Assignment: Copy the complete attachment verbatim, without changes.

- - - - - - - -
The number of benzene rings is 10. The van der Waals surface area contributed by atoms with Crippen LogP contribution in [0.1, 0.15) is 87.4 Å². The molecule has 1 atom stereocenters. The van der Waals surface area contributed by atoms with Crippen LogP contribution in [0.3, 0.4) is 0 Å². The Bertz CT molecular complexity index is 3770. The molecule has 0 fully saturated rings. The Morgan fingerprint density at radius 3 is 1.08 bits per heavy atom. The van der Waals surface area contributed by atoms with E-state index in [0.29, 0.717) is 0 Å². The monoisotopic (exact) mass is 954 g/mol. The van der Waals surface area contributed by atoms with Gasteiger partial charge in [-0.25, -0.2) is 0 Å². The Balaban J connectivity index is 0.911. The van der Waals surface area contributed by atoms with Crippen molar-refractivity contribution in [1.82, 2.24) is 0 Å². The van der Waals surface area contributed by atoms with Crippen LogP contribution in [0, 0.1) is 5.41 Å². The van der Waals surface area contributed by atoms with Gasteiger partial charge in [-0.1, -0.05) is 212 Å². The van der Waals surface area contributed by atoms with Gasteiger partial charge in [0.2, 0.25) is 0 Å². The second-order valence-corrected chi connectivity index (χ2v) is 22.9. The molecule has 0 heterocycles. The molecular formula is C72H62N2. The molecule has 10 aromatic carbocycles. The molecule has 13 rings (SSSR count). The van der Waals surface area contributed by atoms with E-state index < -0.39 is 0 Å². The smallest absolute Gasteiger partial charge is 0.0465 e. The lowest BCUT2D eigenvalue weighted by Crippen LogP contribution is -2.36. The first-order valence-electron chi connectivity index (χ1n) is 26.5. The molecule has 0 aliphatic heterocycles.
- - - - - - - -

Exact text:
The number of benzene rings is 10. The van der Waals surface area contributed by atoms with Crippen LogP contribution in [0.1, 0.15) is 87.4 Å². The molecule has 1 atom stereocenters. The van der Waals surface area contributed by atoms with Crippen LogP contribution in [0.3, 0.4) is 0 Å². The Bertz CT molecular complexity index is 3770. The molecule has 0 fully saturated rings. The Morgan fingerprint density at radius 3 is 1.08 bits per heavy atom. The van der Waals surface area contributed by atoms with E-state index in [0.29, 0.717) is 0 Å². The monoisotopic (exact) mass is 954 g/mol. The van der Waals surface area contributed by atoms with Gasteiger partial charge in [-0.25, -0.2) is 0 Å². The Balaban J connectivity index is 0.911. The van der Waals surface area contributed by atoms with Crippen molar-refractivity contribution in [1.82, 2.24) is 0 Å². The van der Waals surface area contributed by atoms with Crippen LogP contribution in [0, 0.1) is 5.41 Å². The van der Waals surface area contributed by atoms with Gasteiger partial charge in [-0.1, -0.05) is 212 Å². The van der Waals surface area contributed by atoms with Gasteiger partial charge in [0.2, 0.25) is 0 Å². The second-order valence-corrected chi connectivity index (χ2v) is 22.9. The molecule has 0 heterocycles. The molecular formula is C72H62N2. The molecule has 10 aromatic carbocycles. The molecule has 13 rings (SSSR count). The van der Waals surface area contributed by atoms with E-state index < -0.39 is 0 Å². The smallest absolute Gasteiger partial charge is 0.0465 e. The lowest BCUT2D eigenvalue weighted by Crippen LogP contribution is -2.36. The first-order valence-electron chi connectivity index (χ1n) is 26.5. The molecule has 0 aliphatic heterocycles.